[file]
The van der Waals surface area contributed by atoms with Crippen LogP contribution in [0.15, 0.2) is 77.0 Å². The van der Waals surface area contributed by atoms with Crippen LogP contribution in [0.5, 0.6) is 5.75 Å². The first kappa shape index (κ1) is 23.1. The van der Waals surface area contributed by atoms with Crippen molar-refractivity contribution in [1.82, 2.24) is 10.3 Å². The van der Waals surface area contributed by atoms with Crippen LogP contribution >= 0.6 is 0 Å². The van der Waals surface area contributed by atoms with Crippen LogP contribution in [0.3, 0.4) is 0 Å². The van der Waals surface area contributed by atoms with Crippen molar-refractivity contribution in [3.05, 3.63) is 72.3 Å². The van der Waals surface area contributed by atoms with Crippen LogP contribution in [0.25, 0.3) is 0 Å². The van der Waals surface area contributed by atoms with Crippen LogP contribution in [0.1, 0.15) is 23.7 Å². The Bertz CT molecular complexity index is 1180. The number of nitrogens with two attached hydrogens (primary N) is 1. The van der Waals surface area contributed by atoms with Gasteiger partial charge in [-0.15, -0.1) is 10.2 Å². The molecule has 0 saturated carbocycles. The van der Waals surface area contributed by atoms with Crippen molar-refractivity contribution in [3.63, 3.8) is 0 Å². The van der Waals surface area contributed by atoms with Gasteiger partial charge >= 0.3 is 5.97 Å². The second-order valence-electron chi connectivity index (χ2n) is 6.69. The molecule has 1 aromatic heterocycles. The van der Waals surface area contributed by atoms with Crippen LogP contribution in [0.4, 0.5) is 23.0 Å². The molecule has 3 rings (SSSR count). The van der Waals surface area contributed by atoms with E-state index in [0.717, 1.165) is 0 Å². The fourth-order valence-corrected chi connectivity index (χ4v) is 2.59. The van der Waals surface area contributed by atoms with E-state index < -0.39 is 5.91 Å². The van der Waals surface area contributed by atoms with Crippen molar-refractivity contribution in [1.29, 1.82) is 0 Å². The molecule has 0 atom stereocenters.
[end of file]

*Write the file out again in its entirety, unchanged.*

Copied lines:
The van der Waals surface area contributed by atoms with Crippen LogP contribution in [0.15, 0.2) is 77.0 Å². The van der Waals surface area contributed by atoms with Crippen LogP contribution in [0.5, 0.6) is 5.75 Å². The first kappa shape index (κ1) is 23.1. The van der Waals surface area contributed by atoms with Crippen molar-refractivity contribution in [1.82, 2.24) is 10.3 Å². The van der Waals surface area contributed by atoms with Crippen LogP contribution >= 0.6 is 0 Å². The van der Waals surface area contributed by atoms with Crippen LogP contribution in [0.3, 0.4) is 0 Å². The van der Waals surface area contributed by atoms with Crippen molar-refractivity contribution in [3.05, 3.63) is 72.3 Å². The van der Waals surface area contributed by atoms with Crippen LogP contribution in [0.25, 0.3) is 0 Å². The van der Waals surface area contributed by atoms with Crippen LogP contribution in [0.1, 0.15) is 23.7 Å². The Bertz CT molecular complexity index is 1180. The number of nitrogens with two attached hydrogens (primary N) is 1. The van der Waals surface area contributed by atoms with Gasteiger partial charge in [-0.15, -0.1) is 10.2 Å². The molecule has 0 saturated carbocycles. The van der Waals surface area contributed by atoms with Crippen molar-refractivity contribution in [3.63, 3.8) is 0 Å². The van der Waals surface area contributed by atoms with Gasteiger partial charge >= 0.3 is 5.97 Å². The second-order valence-electron chi connectivity index (χ2n) is 6.69. The molecule has 1 aromatic heterocycles. The van der Waals surface area contributed by atoms with Crippen LogP contribution in [0.4, 0.5) is 23.0 Å². The molecule has 3 rings (SSSR count). The van der Waals surface area contributed by atoms with E-state index in [0.717, 1.165) is 0 Å². The fourth-order valence-corrected chi connectivity index (χ4v) is 2.59. The van der Waals surface area contributed by atoms with E-state index < -0.39 is 5.91 Å². The van der Waals surface area contributed by atoms with Crippen molar-refractivity contribution in [1.29, 1.82) is 0 Å². The molecule has 0 atom stereocenters.